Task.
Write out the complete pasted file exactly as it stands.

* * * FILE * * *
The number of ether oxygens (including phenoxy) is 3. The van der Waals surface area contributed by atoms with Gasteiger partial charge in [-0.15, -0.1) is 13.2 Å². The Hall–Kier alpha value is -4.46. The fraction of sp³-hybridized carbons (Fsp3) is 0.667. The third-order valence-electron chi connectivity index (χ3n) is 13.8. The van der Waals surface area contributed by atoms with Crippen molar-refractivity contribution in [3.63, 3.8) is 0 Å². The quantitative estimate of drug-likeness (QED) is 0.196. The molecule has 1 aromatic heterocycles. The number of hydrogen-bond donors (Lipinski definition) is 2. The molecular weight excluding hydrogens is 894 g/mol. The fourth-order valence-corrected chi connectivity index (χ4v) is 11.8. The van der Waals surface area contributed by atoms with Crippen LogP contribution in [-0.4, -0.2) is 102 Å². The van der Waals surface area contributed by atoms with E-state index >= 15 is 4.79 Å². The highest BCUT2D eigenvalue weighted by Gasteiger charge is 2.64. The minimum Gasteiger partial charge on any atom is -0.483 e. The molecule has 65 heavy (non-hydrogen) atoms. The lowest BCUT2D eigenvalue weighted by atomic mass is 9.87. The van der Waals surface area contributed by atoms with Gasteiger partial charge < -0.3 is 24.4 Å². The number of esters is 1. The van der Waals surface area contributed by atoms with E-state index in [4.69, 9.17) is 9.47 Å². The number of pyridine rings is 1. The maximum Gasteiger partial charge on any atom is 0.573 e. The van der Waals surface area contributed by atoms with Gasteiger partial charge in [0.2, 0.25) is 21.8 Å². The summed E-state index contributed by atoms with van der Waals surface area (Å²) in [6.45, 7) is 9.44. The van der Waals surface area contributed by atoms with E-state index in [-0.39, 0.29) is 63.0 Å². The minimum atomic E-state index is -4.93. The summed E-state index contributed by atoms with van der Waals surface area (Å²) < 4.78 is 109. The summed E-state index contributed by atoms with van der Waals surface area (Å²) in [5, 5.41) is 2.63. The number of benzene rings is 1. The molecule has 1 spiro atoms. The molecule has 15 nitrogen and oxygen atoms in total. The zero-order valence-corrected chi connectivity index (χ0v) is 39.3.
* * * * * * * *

The number of ether oxygens (including phenoxy) is 3. The van der Waals surface area contributed by atoms with Gasteiger partial charge in [-0.15, -0.1) is 13.2 Å². The Hall–Kier alpha value is -4.46. The fraction of sp³-hybridized carbons (Fsp3) is 0.667. The third-order valence-electron chi connectivity index (χ3n) is 13.8. The van der Waals surface area contributed by atoms with Crippen molar-refractivity contribution in [3.63, 3.8) is 0 Å². The quantitative estimate of drug-likeness (QED) is 0.196. The molecule has 1 aromatic heterocycles. The number of hydrogen-bond donors (Lipinski definition) is 2. The molecular weight excluding hydrogens is 894 g/mol. The fourth-order valence-corrected chi connectivity index (χ4v) is 11.8. The van der Waals surface area contributed by atoms with Crippen LogP contribution in [-0.4, -0.2) is 102 Å². The van der Waals surface area contributed by atoms with E-state index >= 15 is 4.79 Å². The highest BCUT2D eigenvalue weighted by Gasteiger charge is 2.64. The minimum Gasteiger partial charge on any atom is -0.483 e. The molecule has 65 heavy (non-hydrogen) atoms. The lowest BCUT2D eigenvalue weighted by atomic mass is 9.87. The van der Waals surface area contributed by atoms with Gasteiger partial charge < -0.3 is 24.4 Å². The number of esters is 1. The van der Waals surface area contributed by atoms with E-state index in [4.69, 9.17) is 9.47 Å². The number of pyridine rings is 1. The maximum Gasteiger partial charge on any atom is 0.573 e. The van der Waals surface area contributed by atoms with Gasteiger partial charge in [0.2, 0.25) is 21.8 Å². The summed E-state index contributed by atoms with van der Waals surface area (Å²) in [6.45, 7) is 9.44. The van der Waals surface area contributed by atoms with E-state index in [-0.39, 0.29) is 63.0 Å². The minimum atomic E-state index is -4.93. The summed E-state index contributed by atoms with van der Waals surface area (Å²) < 4.78 is 109. The summed E-state index contributed by atoms with van der Waals surface area (Å²) in [5, 5.41) is 2.63. The number of benzene rings is 1. The molecule has 1 spiro atoms. The molecule has 15 nitrogen and oxygen atoms in total. The zero-order valence-corrected chi connectivity index (χ0v) is 39.3.